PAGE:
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Theater review: ‘Rough Crossing’ is a breezy voyage of farcical charms

Theater review: ‘Rough Crossing’ is a breezy voyage of farcical charms

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American Players Theatre's production of "Rough Crossing" steers into maritime mayhem. Pictured left to right: Josh Krause, Jamal James, Kelsey Brennan, James Ridge and Marcus Truschinski.

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Emerging from the choppy waters of a pandemic, American Players Theatre returns to Spring Green in a tight, rollicking comedy set on the briny deep. Running July 1 through Aug. 7 at the Hill Theatre in limited capacity performances, APT’s production of English playwright Tom Stoppard’s “Rough Crossing” is a breezy voyage of deceit and farcical charms.

Liberally adapted from celebrated Hungarian playwright Ferenc Molnár’s “Play at the Castle,” the show sees playwrights Sandor Turai (James Ridge) and Alex Gal (Jamal James) onboard the SS Italian Castle as they work on their latest musical. Both writers are hoping to refresh their careers by working with a buzzy new composer, the anxious and lovelorn Adam Adam, played by Josh Krause.

The nervous musician is engaged to one of the stars of the show — the striking Natasha Navrátilova (Kelsey Brennan). But when Adam overhears Natasha’s co-star Ivor Fish (Marcus Truschinski) confess his love for her, the writers must work to keep their cast afloat. Nautical nonsense ensues on a tropical-themed ship set created by scenic designer Scott Adam Davis.

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Gal (Jamal James, left) and Natasha (Kelsey Brennan, right) listen to the aloof cabin steward Dvornichek (David Daniel, center).

Director William Brown is quite familiar with Stoppard’s clever wordplay and comic mischief; he directed APT’s 2014 production of Stoppard’s “Travesties” and was mentored by English theatre and film director Peter Wood, known for premiering Stoppard plays throughout the 1970s and early '80s.

“Rough Crossing” isn’t notably one of Stoppard’s most beloved works, but Brown brings a lot of care to the show’s conceit. The simple romance-centered plot about the making of a not-so-simple play doesn’t chart unfounded territory, but Stoppard’s comedy and buoyant wit gives actors plenty of maritime mayhem to dive into.

Ridge realizes Turai’s wry demeanor exceptionally well, and James as the ever-glutted Gal brings an impressive demonstration of Stoppard’s written jest. Gal is constantly eating, whether it's chomping into a sandwich in one scene or picking at a smorgasbord of ambrosian meats in another. Gal even runs offstage to a lifeboat with a multi-tiered platter of confections for the road later in the show’s second act. Gal makes most of these moments and then some.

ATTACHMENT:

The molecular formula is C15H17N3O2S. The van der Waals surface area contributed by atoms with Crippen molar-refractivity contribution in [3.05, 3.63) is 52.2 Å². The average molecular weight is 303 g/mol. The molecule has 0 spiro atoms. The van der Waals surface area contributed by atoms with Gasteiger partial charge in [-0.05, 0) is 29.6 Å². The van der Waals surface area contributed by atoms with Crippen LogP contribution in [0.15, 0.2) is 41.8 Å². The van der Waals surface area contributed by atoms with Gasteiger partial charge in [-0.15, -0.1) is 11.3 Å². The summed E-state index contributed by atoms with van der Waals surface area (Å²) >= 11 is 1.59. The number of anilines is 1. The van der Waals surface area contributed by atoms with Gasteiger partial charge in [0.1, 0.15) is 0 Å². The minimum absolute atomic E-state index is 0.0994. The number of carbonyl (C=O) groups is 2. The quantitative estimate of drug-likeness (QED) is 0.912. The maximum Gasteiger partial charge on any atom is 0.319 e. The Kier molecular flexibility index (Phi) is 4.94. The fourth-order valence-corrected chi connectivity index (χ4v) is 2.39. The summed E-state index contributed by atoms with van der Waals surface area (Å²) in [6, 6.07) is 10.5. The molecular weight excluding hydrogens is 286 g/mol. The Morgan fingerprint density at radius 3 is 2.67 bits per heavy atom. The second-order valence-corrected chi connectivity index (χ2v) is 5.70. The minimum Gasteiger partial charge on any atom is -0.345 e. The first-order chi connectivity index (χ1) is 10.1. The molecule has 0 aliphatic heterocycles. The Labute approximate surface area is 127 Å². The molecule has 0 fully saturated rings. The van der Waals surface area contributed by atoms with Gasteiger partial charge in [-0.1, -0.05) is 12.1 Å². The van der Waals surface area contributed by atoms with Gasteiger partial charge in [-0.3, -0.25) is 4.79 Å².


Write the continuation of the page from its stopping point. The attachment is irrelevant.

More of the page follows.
David Daniel as the bumbling cabin steward Dvornichek is an easy treat. A recurring gag concerning Dvornichek mistakenly throwing Turai’s ordered cognac down the hatch could grow tiresome under less capable hands, but manages to delight every time; Daniel’s physical comedy just soars.

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Natasha (Kelsey Brennan) and co-star Ivor (Marcus Truschinski) rehearse a number in Tom Stoppard's nautical play-within-a-play, "Rough Crossing."

But it’s Natasha and Ivor’s love-hate relationship that gleams brightest in Brown’s production. There’s a playful chemistry between the actors and they play off one another with exceptional ease. 

Their introduction on the upper balcony of the seafaring vessel sees them wrestle with bubbling desire and spite. “I’m mad about you,” Ivor confesses, “But you’ve plucked out my heart like the olive out of a dry Martini and dashed me from your lips!”

Truschinski flits between extremes in hilarious fashion and, at one point, almost launches himself from the balcony in lovesick agony. “Let the whole world know that I mean nothing to you. I’m a dashed Martini!” Ivor bellows out with frenetic aplomb. 

Their best work comes in the opening of Act Two, where the show opens with the two mid-rehearsal. Brennan and Truschinski lean into wacky melodrama, trotting around the ship’s rehearsal space and making constant digs at Turai’s ridiculous writing. 

Though not narratively complex by any means, “Rough Crossing” anchors its actors with pitch-perfect physical comedy, wit and a breezy disposition that will wrap APT’s summer season in vivid fashion.

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